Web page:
A longitudinal cross-section through a coil of my invention wound on a cylindrical bobbin looks no different from the longitudinal cross section of a coil wound on a flat sided bobbin of FIG. 2. The geometry of the wires in adjoining layers is the same for a winding on a cylindrical core as is shown in FIG. 3 for a winding on a core of square or rectangular cross section. The end elevation of a coil of my invention wound on a circular core bobbin is shown in FIG. 4. The bobbin has a cylindrical core 37 having an axis 42 and two flat ends with cutouts to fit core 37. End 28 with cut out 41 is shown. Each end is formed with a slot 41 to bring out leads from the windings. The first layer of wire, similar to layer 21 previously described, has a lead 44 brought out through slot 41 which lead is the extension of the last turn of the winding adjacent bobbin end 38. The next layer immediately above, similar to layer 22, has its last turn 45 brought out as a lead above turn 44 through slot 41, and leads 46 and 47 from the third and fourth winding layers are brought out in that way through slot 41, above turn 45. Slot 41 is inclined to the bottom surface sufficiently that the space in the slot between turns 44 and 46 allows turn 45 to be brought out in echelon as a lead between them. Radius 49 of lead 45 is tangent to lead 44, radius 50 of lead 46 is tangent to lead 45, and radius 51 of lead 47 is tangent to lead 46. The geometrical relation between the above mentioned leads is shown in enlarged detail in FIG. 5. It is immediately evident that it differs only from FIG. 3 in that the lines 48 through 51 of FIG. 5 are radial whereas line 18 of FIG. 3, and all other lines which can be drawn in the same way, are parallel to each other. Line 53, equal to d/2, is drawn to point of tangency of radius 49 with lead 44. The angle between radii 48 and 49 or between radii 49 and 50 or between radii 50 and 51 is arctan d/2r where r is radius 48, 49 or 50, respectively. Thus the angle between successive radii becomes smaller the farther the lead is from the bottom of slot 41. θ, the angle between successive radii, is 0 for the first lead, and for any lead m is given by the equation θ=θ.sub.(m-1) +arctan d/2r where r is the radius to the previous lead and m≧2. Line 52, that portion of radius 49 between the center of lead 45 and the points of tangency of radius 49 to lead 44 is equal to V3d/2 and the same is true of the corresponding portions of radii 50 and 51. Thus the radius of each lead is longer than the radius of the lead next to it nearer the bottom of slot 41 by the amount V3d/2. The length of any radius rm is, therefore, given by the equation rm =r1 +(m-1) V3d/2 for m≧1 where r1, is the radius of the lead from the first layer of the coil.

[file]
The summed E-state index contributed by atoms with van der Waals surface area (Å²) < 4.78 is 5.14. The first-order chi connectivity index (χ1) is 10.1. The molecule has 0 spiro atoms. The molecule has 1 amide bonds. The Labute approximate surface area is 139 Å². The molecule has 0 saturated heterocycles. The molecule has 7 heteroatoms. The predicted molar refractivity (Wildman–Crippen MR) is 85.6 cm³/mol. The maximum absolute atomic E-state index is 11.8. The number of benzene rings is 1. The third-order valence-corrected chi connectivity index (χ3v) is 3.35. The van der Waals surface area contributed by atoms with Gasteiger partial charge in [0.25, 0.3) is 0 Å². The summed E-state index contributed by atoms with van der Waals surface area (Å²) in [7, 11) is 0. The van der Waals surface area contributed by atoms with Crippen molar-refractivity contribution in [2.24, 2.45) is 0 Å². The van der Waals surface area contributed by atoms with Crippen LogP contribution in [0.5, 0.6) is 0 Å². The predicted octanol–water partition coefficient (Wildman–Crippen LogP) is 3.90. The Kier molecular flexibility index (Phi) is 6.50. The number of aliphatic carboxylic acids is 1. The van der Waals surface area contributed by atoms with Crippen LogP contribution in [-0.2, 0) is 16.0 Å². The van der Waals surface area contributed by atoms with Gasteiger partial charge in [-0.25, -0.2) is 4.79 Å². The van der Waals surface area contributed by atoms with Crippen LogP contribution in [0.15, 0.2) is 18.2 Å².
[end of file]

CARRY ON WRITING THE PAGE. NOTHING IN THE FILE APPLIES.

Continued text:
The angle θ52 between radii r48 and r49 is arctan d/2r48. The angle θ53 between radii r48 and r50 is angle θ52 plus θ55, where the latter is the angle between r49 and r50. But angle θ55 =arctan d/2r49. Radii r49, r50 and r51 are successively longer than r48. The radius of the last lead m can be written rm =r1 +(m-1) V3d/2 for m≧than 1. The angle θm between rm and r48 can be written θm =θ.sub.(m-1) +arctan d/2r.sub.(m-1) for m≧2. Slot 41 is curvilinear.